"I'd love to see Caleb win it, but again, you could be the fastest guy there but it has to go his way to a certain extent. It hasn't in the past couple of years, someone has slipped away."

"If the weather is coming from the east it's going to be a headwind," he continued. "So it's ideal conditions for Caleb. A headwind along the coast is going to take the speed out of the peloton. Take the speed out of the climbs just a little bit. Give him an opportunity to sit on the wheels. Not only would I love to see Caleb win, I think he's probably a big favourite."

The past few editions have been won after attacks either on the ascent or descent of the final climb, the Poggio, including when Jasper Stuyven won last year, which is different to when Gerrans rode it.

Caleb Ewan

Gerrans says Caleb Ewan is the favourite amongst the sprinters at Milan-San Remo

(Image credit: Getty)

"It is a race that can suit a number of styles," he said. "I remember analysing the finish in the years leading up to it when I was racing Milan-San Remo. I think up until the one I won, only one in 10 would actually be won in a breakaway. Ninety per cent were won in a kind of reduced bunch sprint. 

"So I knew that my chances were fairly limited of winning that race, but since then, I think since I want it, there's been a large number of little breaks and, and sort of solo winners win the race so it has really opened up."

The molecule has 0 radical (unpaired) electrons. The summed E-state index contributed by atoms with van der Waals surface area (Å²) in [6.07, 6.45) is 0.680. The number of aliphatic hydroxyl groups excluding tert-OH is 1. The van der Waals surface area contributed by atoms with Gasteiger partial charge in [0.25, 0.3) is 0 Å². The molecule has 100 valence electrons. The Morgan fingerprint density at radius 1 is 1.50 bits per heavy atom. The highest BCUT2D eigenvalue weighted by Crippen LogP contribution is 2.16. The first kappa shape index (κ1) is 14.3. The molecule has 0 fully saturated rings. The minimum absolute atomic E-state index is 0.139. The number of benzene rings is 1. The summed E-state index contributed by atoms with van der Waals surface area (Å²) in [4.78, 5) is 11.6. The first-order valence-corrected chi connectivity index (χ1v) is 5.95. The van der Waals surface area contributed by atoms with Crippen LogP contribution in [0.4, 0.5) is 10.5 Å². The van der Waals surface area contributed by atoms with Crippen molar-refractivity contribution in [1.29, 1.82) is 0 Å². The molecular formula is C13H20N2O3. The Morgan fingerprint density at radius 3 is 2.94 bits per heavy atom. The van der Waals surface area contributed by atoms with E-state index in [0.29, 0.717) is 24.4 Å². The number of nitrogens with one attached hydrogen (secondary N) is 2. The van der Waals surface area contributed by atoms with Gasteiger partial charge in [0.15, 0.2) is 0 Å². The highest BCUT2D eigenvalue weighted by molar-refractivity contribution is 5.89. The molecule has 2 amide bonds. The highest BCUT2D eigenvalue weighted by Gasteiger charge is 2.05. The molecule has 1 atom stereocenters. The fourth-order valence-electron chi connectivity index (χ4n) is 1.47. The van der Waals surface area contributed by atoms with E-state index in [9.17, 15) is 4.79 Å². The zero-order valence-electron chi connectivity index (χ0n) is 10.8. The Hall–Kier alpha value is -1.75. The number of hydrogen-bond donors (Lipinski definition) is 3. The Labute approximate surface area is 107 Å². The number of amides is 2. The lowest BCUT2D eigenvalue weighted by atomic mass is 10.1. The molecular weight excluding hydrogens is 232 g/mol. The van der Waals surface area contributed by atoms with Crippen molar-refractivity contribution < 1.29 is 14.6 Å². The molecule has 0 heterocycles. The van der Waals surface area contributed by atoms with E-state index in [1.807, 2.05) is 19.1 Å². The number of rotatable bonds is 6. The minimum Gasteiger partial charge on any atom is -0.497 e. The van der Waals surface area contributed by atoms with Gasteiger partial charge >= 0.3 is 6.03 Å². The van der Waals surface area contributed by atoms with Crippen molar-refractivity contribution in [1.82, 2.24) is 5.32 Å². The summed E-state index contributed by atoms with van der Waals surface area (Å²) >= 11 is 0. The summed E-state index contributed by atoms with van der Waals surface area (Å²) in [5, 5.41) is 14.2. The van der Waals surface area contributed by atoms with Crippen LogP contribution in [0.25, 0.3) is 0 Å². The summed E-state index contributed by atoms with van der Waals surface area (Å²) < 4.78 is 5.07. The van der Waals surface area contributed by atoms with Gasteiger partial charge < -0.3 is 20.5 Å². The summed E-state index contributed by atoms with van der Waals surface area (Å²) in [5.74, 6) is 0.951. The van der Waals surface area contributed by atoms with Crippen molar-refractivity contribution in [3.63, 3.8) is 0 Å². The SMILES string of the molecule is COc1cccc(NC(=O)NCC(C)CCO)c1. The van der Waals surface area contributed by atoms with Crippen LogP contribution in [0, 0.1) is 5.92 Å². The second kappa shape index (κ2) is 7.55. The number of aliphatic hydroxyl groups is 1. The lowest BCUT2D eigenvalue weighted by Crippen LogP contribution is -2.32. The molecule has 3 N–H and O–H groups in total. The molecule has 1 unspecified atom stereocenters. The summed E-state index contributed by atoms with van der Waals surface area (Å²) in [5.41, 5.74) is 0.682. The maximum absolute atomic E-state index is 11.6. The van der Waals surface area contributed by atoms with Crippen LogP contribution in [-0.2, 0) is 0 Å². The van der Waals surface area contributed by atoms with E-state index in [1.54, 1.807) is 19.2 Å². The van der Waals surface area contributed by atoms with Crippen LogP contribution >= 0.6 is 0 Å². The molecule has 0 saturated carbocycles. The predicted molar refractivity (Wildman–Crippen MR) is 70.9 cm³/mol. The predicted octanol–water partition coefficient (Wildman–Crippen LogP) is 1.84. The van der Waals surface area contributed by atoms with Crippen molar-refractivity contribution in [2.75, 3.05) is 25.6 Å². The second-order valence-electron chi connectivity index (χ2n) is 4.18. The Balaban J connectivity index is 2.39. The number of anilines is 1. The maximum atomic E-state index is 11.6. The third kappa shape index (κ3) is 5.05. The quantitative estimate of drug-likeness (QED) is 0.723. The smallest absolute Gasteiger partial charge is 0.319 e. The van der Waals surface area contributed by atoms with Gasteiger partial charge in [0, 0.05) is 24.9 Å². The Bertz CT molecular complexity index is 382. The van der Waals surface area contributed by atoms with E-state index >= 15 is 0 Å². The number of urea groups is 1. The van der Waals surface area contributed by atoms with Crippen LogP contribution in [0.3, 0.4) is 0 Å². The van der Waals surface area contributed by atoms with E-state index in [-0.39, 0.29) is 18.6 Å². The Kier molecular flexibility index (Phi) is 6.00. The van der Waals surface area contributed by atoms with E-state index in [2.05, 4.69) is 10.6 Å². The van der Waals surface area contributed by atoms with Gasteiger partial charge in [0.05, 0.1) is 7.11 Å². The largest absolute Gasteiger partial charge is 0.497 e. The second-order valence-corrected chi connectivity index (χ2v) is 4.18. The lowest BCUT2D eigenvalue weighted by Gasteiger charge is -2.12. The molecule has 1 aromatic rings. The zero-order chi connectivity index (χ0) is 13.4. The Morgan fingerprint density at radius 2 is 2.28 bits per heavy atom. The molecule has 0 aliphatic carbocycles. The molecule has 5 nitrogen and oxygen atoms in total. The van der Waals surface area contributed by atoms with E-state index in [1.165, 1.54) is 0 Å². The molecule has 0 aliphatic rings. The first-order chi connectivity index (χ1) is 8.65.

This might mean it is more difficult for Ewan to win the race, especially if he is isolated on the final climbs. 

"I think there's not too many teams that go to Milan-San Remo, that are riding for a sprint these days," Gerrans explained. "Whereas maybe a few years ago, there was. Where there's a lot of teams with leaders that are puncheurs like you mentioned and motivated to make the race really hard, and motivated to keep it really fast. So it puts the sprinters in difficulty and eliminates their teammates."

This year marks 10 years since the Australian won the race with his attack on the Poggio, he says he was fortunate to end up in a combination that could stay away to the finish.

"The way I won the races wasn't so much following attacks, I was actually positioning myself to attack," Gerrans said. "Literally as I was stepping on the pedals, Vincenzo Nibali went at the same time, so all of a sudden, we're both attacking both at precisely the same moment, and jumped away. We didn't hesitate. We really drove it, as quick as we could, like, as hard as we could. 

"In no time whatsoever, [Fabian] Cancellara joined us. Then we had, at the time, the strongest guy in the peloton, really motivated to make this break work. So we had a combination that could go all the way to the finish line. So for me, it wasn't a matter of I'm gonna follow this attack in this place, on this point, it was like I think this is a place to attack. So this is where I was going. I was lucky that Nibali had the same idea."

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Hello, I'm Cycling Weekly's digital staff writer. I like pretending to be part of the great history of cycling writing, and acting like a pseudo-intellectual in general. 


Before joining the team here I wrote for Procycling for almost two years, interviewing riders and writing about racing. My favourite event is Strade Bianche, but I haven't quite made it to the Piazza del Campo just yet.


Prior to covering the sport of cycling, I wrote about ecclesiastical matters for the Church Times and politics for Business Insider. I have degrees in history and journalism.